A recent study found that the average total cost for a small business retirement plan declined to 1.46% over the past year, and that within this amount the investment related expenses, typically borne by participants, average 1.37%. This particular study defined small plans as those with 50 participants or $2,500,000 in assets. However, if you own or work for a business that has fewer than 50 participants or less than $2.5 million in plan assets, odds are you’re paying a substantial amount more in 401k fees. Plans in this demographic are defined as “micro” plans. It is not uncommon for the underlying investments in these plans to have expense ratios averaging between 1.50% and 2%. This has a major impact on retirement savings over time that can be difficult to decipher.
Why is this important to you? While 1.0% may sound insignificant, the costs of your investments can have a staggering affect on your retirement savings over time. According to the Department of Labor, paying just 1 percentage point more in expenses over the course of 35 years could reduce a worker’s retirement savings by nearly 28 percent. For example, Bob is a participant in a plan offered by his employer with a 401(k) balance of $25,000 that earns 7 percent over the next 35 years. If Bob paid 0.50% in fees, even if he stopped making new contributions, his account would grow to $227,000 at retirement. But if he paid fees totaling 1.5 percent, the savings would rise to only $163,000, or 28 percent less.
A startling statistic is that in a recent survey by the AARP, nearly 70% of participants in 401k plans believe they are paying no investment related expenses or that their employer absorbs these fees. That just is not so. Thankfully, over the past year new rules related to fee disclosure and fee transparency in 401k plans have been put in place. Employers that sponsor a 401k plan are now required to provide information about the expenses connected with the various investment options offered within the plan and the amounts deducted from participant accounts to cover the cost of administering the plan (if any). This is provided in the form of a document called the 404(a)(5). If you are a participant in a 401k plan the first time this disclosure was required to be provided to you was at the end of August 2012. It should be readily available to you, either at the website you visit to mange your 401k, or by calling your plan provider.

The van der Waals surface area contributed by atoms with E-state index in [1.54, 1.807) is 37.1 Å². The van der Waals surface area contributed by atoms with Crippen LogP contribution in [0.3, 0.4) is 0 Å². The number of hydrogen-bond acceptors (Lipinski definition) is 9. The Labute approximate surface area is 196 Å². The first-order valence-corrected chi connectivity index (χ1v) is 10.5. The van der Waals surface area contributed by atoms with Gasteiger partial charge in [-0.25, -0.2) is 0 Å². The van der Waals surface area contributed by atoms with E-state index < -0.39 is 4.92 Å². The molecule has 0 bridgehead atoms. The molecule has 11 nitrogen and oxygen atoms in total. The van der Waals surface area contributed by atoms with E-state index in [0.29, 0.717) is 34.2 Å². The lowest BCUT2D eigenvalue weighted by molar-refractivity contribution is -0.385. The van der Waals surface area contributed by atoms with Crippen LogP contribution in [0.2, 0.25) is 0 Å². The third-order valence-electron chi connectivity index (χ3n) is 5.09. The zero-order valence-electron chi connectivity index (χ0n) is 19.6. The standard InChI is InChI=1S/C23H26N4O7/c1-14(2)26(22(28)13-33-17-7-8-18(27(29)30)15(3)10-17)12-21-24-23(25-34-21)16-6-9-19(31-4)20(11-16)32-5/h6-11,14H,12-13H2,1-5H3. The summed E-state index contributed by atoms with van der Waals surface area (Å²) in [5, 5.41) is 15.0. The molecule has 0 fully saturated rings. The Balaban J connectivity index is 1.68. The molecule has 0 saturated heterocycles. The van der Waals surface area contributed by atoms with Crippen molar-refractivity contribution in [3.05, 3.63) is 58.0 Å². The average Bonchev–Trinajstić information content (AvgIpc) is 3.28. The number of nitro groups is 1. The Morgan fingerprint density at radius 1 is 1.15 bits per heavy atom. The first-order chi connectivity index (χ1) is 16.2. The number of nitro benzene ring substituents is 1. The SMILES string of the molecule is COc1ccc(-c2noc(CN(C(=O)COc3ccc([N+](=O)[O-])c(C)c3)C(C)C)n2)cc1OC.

It’s worth spending some time reviewing this document and taking action if your plan offers lower cost investment options. According to the 2013 Retirement Confidence Survey, about half (53 percent) of defined contribution plan participants do report having noticed this information, although only 14 percent of those who noticed this information (7 percent of all plan participants) say they have made changes to their investments as a result of the expanded information about fees.
A review of your own 401k fees and investment options can have another decided effect. Plan sponsors are now required to compare their current plans against alternatives; to be sure all fees are reasonable and prudent. Most employers have not gotten around to completing this requirement. A downside to this is that often times the business owner(s) is the one with the highest balance in the plan. They are busy running the business and may not notice their own retirement plan savings are being shortchanged by costly investment options. Pointing out your findings might give your employer a heads up to see if looking at other options might be a change for the good of entire company and help better plan for a secure retirement for all.
This article was contributed by Tom Zgainer of America’s Best 401(k) and does not necessarily reflect the views or opinions of NerdWallet.
Tom Zgainer has helped over 2600 companies obtain a new or improved retirement plan over the past 12 years. An expert in retirement plan strategic design, Tom and his company have a simple mission: To rescue the retirement savings of American’s from plans with high, unreasonable, and excessive fees. You can learn more at www.americasbest401k.com or on Twitter @AB401k
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